17th Annual Mass with the American Cardinals
Basilica of the National Shrine of the Immaculate Conception
Very Reverend David M. O?Connell, C.M., President
The Catholic University of America
April 28, 2006
Just a few short miles from here is the National Gallery of Art, containing one of the world?s finest collections of paintings, sculpture and other works of art dating from the early Middle ages until the present. One of the most frequented of the galleries houses a beautiful exhibit of French impressionist paintings. Manet, Renoir, Cezanne, Degas and Monet are all represented. Earlier in my life I painted quite a bit and I loved to do Monet studies. The real beauty of his impressionist paintings, their most notable feature and challenge, is the interplay between color and light in nature. The color is in the object itself; its appearance and its beauty, however, depend upon the light to bring it out, to give it life. Impressionist artwork can be breathtaking as you see how important light is to color, as you realize how light can capture and change the way you look at the world.
The scripture readings of today?s Mass are brief, only a few sentences each. Good things come in small packages, so they say. As with impressionist painting, the thing that comes to the surface in both scripture readings today is the notion of light.
St. Paul writes of ?the light of the gospel of the glory of Christ, who is the image of God ? who said ?let light shine out of darkness?.? St. Paul reminds us, as he did the Corinthian people, that the darkness gives way to the light that is ?on the face of Jesus Christ.? No greater work of art, no greater subject for light can be imagined. The more we look on the face of Jesus, like an impressionist painting, the more light we see and the more we are transfixed by it. As the psalmist says, ?In your light, we see light itself.?
This idea, this word, is a good lead-in to today?s Gospel selection from St. Matthew. Our brief passage today follows on the heels of the sermon on the mount, Jesus? beatitudes: ?blessed are the poor, the sorrowful, the meek,? and so forth. Our Gospel today presents a commission from Jesus to his followers: ?you are the salt of the earth ? you are the light of the world.?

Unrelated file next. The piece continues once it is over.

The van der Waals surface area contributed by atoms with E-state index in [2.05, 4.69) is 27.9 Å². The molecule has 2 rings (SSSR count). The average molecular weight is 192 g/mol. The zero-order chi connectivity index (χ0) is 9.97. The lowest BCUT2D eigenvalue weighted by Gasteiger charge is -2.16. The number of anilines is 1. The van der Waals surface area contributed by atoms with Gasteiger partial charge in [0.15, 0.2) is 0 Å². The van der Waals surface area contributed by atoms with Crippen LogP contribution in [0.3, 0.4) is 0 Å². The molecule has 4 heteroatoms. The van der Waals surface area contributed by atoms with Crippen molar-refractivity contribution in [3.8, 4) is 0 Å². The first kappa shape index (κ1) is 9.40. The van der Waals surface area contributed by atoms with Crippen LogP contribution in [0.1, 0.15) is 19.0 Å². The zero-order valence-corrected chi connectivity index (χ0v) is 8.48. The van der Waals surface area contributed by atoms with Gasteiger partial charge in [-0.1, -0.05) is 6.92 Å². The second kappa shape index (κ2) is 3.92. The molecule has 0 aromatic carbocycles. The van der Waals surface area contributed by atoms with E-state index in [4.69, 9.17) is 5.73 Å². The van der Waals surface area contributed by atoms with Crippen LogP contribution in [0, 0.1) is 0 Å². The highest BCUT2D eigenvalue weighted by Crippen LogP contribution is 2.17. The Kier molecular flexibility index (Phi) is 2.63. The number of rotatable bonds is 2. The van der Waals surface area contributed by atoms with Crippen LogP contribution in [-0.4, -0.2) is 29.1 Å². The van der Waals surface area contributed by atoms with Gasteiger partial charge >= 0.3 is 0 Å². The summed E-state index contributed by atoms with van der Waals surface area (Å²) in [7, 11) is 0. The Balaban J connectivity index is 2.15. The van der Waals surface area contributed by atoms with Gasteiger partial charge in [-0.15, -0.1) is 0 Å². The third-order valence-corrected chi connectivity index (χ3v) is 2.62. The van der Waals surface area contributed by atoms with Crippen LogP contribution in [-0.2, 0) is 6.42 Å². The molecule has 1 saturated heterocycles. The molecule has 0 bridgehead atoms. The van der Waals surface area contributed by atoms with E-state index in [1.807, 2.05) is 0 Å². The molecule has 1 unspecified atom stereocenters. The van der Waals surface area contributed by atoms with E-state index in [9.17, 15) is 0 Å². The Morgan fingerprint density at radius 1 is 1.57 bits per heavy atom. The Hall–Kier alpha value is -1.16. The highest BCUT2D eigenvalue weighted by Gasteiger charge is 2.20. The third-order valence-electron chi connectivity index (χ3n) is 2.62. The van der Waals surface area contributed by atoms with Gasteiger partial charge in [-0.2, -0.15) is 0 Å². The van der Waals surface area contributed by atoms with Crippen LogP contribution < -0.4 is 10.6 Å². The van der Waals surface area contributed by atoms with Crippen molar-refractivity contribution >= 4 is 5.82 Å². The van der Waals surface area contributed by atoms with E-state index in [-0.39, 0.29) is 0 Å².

In the ancient world, salt was a precious commodity. It gave flavor and zest to food; it served as an important preservative; salt also made people thirst for something more. These meanings, these values attributed to salt were not lost on Jesus. He wanted his disciples to give flavor and zest to the world through his teaching; to preserve the truth as he proclaimed it to the world; to make the world thirst for more, more not only of what he had to say, but more of what he was and is.
In addition to being salt for the earth, Jesus called his followers to be the light of the world. The word ?light? is used hundreds of times in the scripture. God?s first words, his first action: ?Let there be light.? In St. John?s Gospel, Jesus says of himself and his mission ?I am the light of the world.? And so he is, but curiously, in the sermon on the mount, Jesus transfers his light to those who follow him: ?You are the light of the world.? There is the most integral connection between who he is and what he does and all of us who take his name, ?Christian.? Discipleship is not an abstraction. His Gospel is not a painting, it is not simply an impression of light and color and nature. To follow the Lord Jesus, to be salt and light for the world, is as real as it gets.
When he says, ?I have come that you may have life,? he is speaking to everyone: born and unborn, healthy and sick; rich and poor; innocent and guilty, young and old --- and he is asking us to be that kind salt and light for the world, the kind that brings life. When he says, ?I was a stranger and you welcomed me,? he was speaking for everyone, not only for those within our borders but for those who cross them, no matter how they got here --- he is asking us to be that kind of salt and light for the world, the kind that welcomes people home. When he says, ?Whatever you do to the least of my sisters and brothers, you do to me,? he is speaking with everyone, whatever color or nationality or state in life, God in our midst, the word made flesh and dwelling among us. He is asking us to be that kind of salt and light for the world.
Why? Because that is who HE is. Because that is what HE does. And he invites us to follow him.
Earlier I characterized the genius of impressionist art as bringing light to color, as presenting light so that it changes the way one looks at the world. Jesus is the light of the world. Jesus calls us to be that same light. What a different view of the world that light gives! Let the light shine!
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